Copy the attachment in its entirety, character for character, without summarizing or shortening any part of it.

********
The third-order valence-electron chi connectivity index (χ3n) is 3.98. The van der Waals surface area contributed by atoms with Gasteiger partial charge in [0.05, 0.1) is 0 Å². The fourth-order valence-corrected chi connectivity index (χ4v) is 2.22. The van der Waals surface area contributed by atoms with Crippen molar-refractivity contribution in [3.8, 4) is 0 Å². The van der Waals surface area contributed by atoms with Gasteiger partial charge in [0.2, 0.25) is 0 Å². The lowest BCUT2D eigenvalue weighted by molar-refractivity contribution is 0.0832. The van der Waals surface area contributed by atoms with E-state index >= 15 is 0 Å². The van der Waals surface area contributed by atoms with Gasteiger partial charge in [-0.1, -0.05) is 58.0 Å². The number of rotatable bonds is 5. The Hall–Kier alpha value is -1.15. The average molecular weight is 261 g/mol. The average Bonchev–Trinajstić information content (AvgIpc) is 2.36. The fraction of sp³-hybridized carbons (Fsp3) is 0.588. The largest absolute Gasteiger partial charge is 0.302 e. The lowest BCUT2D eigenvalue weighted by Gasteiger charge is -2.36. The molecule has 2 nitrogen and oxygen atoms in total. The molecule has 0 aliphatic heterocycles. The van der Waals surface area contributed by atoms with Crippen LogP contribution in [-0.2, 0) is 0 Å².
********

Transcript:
The third-order valence-electron chi connectivity index (χ3n) is 3.98. The van der Waals surface area contributed by atoms with Gasteiger partial charge in [0.05, 0.1) is 0 Å². The fourth-order valence-corrected chi connectivity index (χ4v) is 2.22. The van der Waals surface area contributed by atoms with Crippen molar-refractivity contribution in [3.8, 4) is 0 Å². The van der Waals surface area contributed by atoms with Gasteiger partial charge in [0.2, 0.25) is 0 Å². The lowest BCUT2D eigenvalue weighted by molar-refractivity contribution is 0.0832. The van der Waals surface area contributed by atoms with E-state index >= 15 is 0 Å². The van der Waals surface area contributed by atoms with Gasteiger partial charge in [-0.1, -0.05) is 58.0 Å². The number of rotatable bonds is 5. The Hall–Kier alpha value is -1.15. The average molecular weight is 261 g/mol. The average Bonchev–Trinajstić information content (AvgIpc) is 2.36. The fraction of sp³-hybridized carbons (Fsp3) is 0.588. The largest absolute Gasteiger partial charge is 0.302 e. The lowest BCUT2D eigenvalue weighted by Gasteiger charge is -2.36. The molecule has 2 nitrogen and oxygen atoms in total. The molecule has 0 aliphatic heterocycles. The van der Waals surface area contributed by atoms with Crippen LogP contribution in [-0.2, 0) is 0 Å².